Although they can’t cast their ballots in this year’s presidential election, teens ages 14-17 are paying attention to what the candidates are saying – and aren’t saying. A new national survey finds the presidential election is top-of-mind for today’s youth, and domestic issues top their list of concerns.
According to a new national survey conducted by Junior Achievement USA and Knowledge Networks, more than half of the teens surveyed (57 percent) think the candidates are more concerned with political gamesmanship than with listening to the needs of the people.
When teens were asked to rank the top three issues that were most important to them, they overwhelmingly said jobs (73 percent), the economy (72 percent) and education (64 percent). And two-out-of-three teens (66 percent) said they are worried about finding a job after they complete their education.
As we’ve seen in the presidential debates, there is strong interest in the candidates’ stances on how they plan to create an economic environment conducive to helping students pay for college and get good jobs. As the economy continues to recover, low-skill jobs are being eliminated and replaced by those that require more technical skill or post-secondary education. Individuals who lost their jobs may find it difficult to re-enter the workforce because they may no longer possess the knowledge and skills employers require.
JA programs address the “skills gap” that exists in today’s workforce, defined by The American Society of Training and Development as “a significant gap between an organization’s current capabilities and the skills it needs to achieve its goals.” Through participation in JA programs, students acquire the 21st-century skills that employers have identified as critical to employee success, such as teamwork, decision-making, problem-solving and critical thinking.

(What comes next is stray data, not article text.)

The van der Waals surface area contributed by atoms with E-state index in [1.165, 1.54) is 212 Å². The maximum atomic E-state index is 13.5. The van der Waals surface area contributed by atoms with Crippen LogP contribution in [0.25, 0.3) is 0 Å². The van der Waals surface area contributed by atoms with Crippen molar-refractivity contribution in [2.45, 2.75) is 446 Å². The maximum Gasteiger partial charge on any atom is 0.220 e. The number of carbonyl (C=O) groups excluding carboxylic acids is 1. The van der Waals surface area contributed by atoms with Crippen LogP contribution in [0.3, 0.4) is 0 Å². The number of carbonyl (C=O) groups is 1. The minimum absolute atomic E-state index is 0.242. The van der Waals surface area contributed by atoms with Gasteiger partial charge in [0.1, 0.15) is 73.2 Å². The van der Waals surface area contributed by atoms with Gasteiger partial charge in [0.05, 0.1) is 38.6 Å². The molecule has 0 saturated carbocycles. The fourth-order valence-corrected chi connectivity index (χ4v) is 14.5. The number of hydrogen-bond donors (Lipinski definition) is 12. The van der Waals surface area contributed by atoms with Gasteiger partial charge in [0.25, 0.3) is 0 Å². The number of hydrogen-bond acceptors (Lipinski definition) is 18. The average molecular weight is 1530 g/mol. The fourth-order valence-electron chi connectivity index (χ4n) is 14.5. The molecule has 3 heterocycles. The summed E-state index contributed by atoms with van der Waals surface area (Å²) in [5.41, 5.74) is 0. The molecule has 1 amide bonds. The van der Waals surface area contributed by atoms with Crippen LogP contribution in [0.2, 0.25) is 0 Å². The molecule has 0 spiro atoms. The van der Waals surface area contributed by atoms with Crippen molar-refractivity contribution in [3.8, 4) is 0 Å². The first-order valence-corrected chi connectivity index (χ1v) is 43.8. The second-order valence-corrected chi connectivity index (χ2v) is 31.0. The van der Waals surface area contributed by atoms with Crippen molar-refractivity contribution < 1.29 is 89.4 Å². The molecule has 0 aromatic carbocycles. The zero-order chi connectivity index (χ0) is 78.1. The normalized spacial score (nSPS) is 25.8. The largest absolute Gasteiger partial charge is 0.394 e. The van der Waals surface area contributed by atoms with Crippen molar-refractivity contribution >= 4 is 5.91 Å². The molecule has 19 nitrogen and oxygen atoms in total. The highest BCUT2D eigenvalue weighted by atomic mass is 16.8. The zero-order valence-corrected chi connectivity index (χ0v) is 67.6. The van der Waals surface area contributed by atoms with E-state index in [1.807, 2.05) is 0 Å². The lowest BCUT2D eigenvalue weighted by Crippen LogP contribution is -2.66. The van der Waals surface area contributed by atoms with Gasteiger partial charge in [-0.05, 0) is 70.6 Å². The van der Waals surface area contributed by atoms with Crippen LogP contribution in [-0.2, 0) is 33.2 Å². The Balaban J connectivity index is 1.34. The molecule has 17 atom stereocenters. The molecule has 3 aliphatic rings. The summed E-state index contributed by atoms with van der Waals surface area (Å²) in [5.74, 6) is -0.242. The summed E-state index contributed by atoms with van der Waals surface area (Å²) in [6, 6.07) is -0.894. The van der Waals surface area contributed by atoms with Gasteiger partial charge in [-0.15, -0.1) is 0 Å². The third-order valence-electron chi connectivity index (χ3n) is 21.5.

Remarkably, our survey also revealed that only 14 percent of teens said they would not vote (if they were old enough to vote) in the upcoming election. That number is far lower than the number of U.S. citizens who didn’t vote in the 2008 presidential election. A staggering 36 percent of the U.S. voting-age population did not vote in 2008, according to the U.S. Census Bureau.
At Junior Achievement, we see each and every day that young people across our community want to be successful in their careers, and they often need the skills and positive role models to do so. In the 2011-2012 school year, we reached more than 10,550 students across Rhode Island. Junior Achievement’s network of volunteers provided those students with the skills and confidence to be hired for, and succeed in, the nearly 4 million jobs nationwide (according to the U.S. Dept. of Labor’s Bureau of Labor Statistics) that currently stand vacant, waiting for qualified applicants.
Teens are our future – in just a few years, they will make up a significant portion of the global workforce. They will be in charge of businesses and corporations, and they will be running for elected office. It is our responsibility at Junior Achievement to make sure that the next generation has the skills they need to be college- and career-ready.
Regardless of the outcome of the election, JA prepares today’s students for tomorrow’s workforce and equips them with skills that are critical to their successful participation in the global economy.
The survey was conducted online from Sept. 28-Oct. 12, 2012, and polled 753 teenagers between the ages of 14-17. For more detailed information on the survey results, go to www.ja.org. To find out how you can get involved with your local Junior Achievement office, go to http://jarhodeisland.org .•
Lee Lewis is president of Junior Achievement of Rhode Island.
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